Manuscript Consultation Program Alum: Eva-Lynn Jagoe

After participating in our  Manuscript Consultation Program Alum: Eva-Lynn Jagoe published her memoir Take Her, She’s Yours with Punctum Books. In this interview, we discuss writing for academia, how yoga informs Eva-Lynn’s writing practice, how to label hybrid projects, her path to publication, and more.


Black Lawrence Press: The description for your book Take Her, She’s Yours begins like this: “We say, you belong to me, or I belong to you. But is it possible to be possessed by others? And can we ever possess ourselves? In this raw and intimate account, Eva-Lynn Jagoe merges memoir with critical theory as she recounts the unraveling of everything she thought she knew about selfhood, relationships, and desire.” Can you point to a moment when you knew you wanted to write this book?

Eva-Lynn Jagoe: At first, I thought that I wanted to write an academic book about feminism and sexuality. I tried to do that, but found that I was uncomfortable trying to make any kinds of statements about what girls and women encounter or experience. The only experience that I could write about with certainty was, I realized, my own. So I somewhat reluctantly wrote a memoir! Even though there are parts of it that I wish weren’t publicly out there in the world, I am happy with the way that I was able to really show readers what it is like to be on the psychoanalytic couch.

BLP: In addition to your work as a writer and professor, you are also a yoga instructor. Do you think your yoga practice informs your writing practice?

ELJ: One of the most important things I have learned in teaching yoga is to not take things personally. What I mean is that I believe that students come to yoga for the power of the practice itself. As a teacher, I have to be able to explain and share my insights, but I also need to step out of the way in order to allow the students to build their own personal relationships with the practice and its benefits. I think this is like writing–hone the craft in order to express the ideas and emotions so that they can impact your readers in whatever way they will. In yoga and in writing, you never know how a particular word choice or instruction will land for each body/reader, but you just keep trying to share what you have learned because you know how much it has benefited you.

BLP: More and more authors are writing and publishing hybrid works. What do you make of this trend? And what terminology do you use to label Take Her, She’s Yours?

ELJ: I am a professor who has really turned towards what is sometimes termed “the public humanities.” I aim to write in a way that reaches a broader public so that all my training in critical theory can be accessible to people who have not dedicated years of their lives to this pursuit. I write in a way that my undergraduate students can read because if I can’t write for them, then I feel that there is something wrong with the kind of thinking I’m doing. I really appreciate that others are writing this kind of hybrid work. Ideas and concepts from critical theory should and can be part of other kinds of discourse, and it’s really revelatory and helpful to read about the very personal ways that theory affects a writer’s everyday life.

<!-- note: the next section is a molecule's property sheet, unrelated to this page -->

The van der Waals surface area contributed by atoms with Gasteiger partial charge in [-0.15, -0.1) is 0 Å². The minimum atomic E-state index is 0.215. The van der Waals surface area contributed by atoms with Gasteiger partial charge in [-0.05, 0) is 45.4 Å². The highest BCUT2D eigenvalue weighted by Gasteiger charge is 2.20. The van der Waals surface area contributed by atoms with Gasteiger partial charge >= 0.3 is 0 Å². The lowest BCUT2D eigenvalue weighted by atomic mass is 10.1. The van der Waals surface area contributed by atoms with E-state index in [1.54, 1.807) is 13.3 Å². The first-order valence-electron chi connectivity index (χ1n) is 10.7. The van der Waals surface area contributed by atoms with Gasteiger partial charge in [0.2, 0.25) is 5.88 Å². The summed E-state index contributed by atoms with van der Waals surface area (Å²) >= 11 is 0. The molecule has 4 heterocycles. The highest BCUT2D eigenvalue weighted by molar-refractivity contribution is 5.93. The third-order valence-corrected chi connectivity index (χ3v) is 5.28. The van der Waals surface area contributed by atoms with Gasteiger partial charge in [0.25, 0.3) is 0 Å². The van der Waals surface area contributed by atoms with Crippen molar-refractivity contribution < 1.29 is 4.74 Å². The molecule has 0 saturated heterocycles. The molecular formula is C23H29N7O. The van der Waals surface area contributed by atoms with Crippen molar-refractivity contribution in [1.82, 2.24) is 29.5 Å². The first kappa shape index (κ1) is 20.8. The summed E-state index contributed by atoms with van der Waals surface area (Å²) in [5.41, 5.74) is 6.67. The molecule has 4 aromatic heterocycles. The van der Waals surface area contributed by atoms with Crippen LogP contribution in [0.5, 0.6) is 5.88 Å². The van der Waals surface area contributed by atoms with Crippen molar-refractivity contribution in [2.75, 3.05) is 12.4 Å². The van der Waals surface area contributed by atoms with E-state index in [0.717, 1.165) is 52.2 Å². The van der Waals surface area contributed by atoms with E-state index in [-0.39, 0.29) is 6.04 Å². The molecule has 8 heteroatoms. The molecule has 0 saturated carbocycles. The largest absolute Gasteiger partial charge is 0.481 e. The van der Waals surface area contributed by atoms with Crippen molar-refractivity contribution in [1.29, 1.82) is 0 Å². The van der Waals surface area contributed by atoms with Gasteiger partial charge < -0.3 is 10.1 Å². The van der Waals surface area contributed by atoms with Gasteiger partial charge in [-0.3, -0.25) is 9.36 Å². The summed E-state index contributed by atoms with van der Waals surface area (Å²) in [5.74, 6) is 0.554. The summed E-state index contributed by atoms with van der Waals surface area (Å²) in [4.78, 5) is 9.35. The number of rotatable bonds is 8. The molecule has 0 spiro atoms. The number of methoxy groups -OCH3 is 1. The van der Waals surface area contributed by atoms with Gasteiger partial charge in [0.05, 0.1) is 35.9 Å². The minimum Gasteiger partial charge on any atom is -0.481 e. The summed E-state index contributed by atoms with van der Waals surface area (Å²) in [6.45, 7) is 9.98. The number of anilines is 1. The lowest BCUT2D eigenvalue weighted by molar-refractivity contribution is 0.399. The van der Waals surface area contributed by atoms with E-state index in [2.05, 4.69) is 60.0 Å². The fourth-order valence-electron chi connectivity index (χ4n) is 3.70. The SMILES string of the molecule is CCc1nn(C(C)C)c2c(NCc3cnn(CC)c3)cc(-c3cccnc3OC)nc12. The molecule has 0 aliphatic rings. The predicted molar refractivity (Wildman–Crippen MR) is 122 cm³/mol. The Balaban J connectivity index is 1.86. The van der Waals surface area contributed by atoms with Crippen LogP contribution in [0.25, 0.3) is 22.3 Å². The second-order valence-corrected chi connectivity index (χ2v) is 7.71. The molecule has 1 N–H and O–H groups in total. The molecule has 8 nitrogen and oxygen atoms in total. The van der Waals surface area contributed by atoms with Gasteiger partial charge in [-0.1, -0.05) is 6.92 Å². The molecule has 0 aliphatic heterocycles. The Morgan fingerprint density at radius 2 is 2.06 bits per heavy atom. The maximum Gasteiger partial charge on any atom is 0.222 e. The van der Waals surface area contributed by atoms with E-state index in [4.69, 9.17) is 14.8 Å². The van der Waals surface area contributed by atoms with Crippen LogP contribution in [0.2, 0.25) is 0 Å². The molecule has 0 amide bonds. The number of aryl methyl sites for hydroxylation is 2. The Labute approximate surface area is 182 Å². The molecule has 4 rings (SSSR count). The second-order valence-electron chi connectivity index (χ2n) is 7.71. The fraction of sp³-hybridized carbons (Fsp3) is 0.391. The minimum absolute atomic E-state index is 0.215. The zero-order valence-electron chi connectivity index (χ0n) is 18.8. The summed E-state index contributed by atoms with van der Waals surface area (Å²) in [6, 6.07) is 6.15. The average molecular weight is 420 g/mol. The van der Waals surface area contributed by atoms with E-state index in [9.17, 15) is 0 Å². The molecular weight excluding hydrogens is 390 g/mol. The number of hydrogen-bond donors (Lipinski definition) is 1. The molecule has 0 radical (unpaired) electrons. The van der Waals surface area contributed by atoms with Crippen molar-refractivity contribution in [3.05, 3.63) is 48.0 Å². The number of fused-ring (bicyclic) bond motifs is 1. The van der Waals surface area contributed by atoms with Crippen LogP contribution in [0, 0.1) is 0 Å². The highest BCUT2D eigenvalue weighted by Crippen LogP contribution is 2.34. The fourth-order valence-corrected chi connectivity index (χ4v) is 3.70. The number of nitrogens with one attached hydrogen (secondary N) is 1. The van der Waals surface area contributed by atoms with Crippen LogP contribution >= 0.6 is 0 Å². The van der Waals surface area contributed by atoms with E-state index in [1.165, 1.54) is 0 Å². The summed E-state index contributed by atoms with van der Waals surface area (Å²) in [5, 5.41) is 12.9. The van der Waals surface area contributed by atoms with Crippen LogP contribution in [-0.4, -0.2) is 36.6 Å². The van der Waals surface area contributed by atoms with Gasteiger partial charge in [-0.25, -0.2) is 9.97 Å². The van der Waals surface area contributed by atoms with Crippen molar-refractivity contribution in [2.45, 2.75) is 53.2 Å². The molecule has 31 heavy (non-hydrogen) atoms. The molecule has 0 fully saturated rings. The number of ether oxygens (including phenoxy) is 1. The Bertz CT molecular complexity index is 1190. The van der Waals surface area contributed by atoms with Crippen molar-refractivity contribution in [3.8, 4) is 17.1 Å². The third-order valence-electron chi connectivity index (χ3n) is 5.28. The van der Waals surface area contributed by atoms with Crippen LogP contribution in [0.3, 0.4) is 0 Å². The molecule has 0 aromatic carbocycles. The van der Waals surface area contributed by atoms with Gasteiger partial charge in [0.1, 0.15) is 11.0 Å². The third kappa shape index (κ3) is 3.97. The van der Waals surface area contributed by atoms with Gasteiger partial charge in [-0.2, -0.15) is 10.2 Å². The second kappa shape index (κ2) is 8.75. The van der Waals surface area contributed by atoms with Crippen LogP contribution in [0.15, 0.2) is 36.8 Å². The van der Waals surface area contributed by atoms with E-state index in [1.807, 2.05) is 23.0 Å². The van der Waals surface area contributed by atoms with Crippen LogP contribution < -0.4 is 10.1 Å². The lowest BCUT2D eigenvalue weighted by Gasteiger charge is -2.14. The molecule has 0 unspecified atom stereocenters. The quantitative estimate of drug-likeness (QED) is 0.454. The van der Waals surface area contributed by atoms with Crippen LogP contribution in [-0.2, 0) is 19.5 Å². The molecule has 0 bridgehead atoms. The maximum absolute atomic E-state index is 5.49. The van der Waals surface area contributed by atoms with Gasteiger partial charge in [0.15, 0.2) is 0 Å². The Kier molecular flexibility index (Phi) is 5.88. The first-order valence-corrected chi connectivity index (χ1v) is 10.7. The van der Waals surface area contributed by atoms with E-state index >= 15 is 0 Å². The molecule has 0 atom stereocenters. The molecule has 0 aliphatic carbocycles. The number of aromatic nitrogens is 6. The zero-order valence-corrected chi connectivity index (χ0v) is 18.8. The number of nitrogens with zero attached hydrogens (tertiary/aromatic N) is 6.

I call my book a critical memoir, or sometimes I just say creative nonfiction.

EJ Colen

BLP: How long did it take you to write Take Her, She’s Yours, and what was the revision process like? How did your work with EJ Colen contribute to this process?

ELJ: It took me probably about ten years from when I first started trying to figure out the genre and writing essays on feminism. I wrote most intensely on it for about two years. At the end of the first year, I realized that I really didn’t want it to be an academic book, and deleted 45,000 words.

EJ Colen was super helpful in sharing ideas for edits, rewordings, structure, and organization. She also told me how personally impactful she found the book to be. Her help came at a time when I really was able to incorporate her feedback in productive ways. I appreciated her thoughts, especially because I had hired another editor beforehand who had told me categorically that I could write a book about my therapy and no one would ever read it. Colen was the opposite of this–supportive, constructive, and really generative.

BLP: What can you tell me about your experience with Punctum Books, publisher of Take Her, She’s Yours?

ELJ: Punctum was excellent! Very quick to get edits done and to send me the proofs. They always instantly respond whenever I have a question, and they did try to help with the publicity, though I had to do that mostly on my own. I love how they formatted the book (it’s very beautiful as a hard copy) and I am very happy that it’s open access online, so that anyone who wants to read it can download it online for free.

BLP: What advice would you give to writers who are currently searching for publishers for their hybrid manuscripts?

ELJ: It took me a long time to find a publisher. Most agents told me that you have to write a novel first before you can publish a memoir. I think that is changing as more and more hybrid work becomes recognized as a genre of its own, but I still think it’s hard to get published. Small presses are definitely the way to go, and you can often get really constructive feedback from them even if they reject you.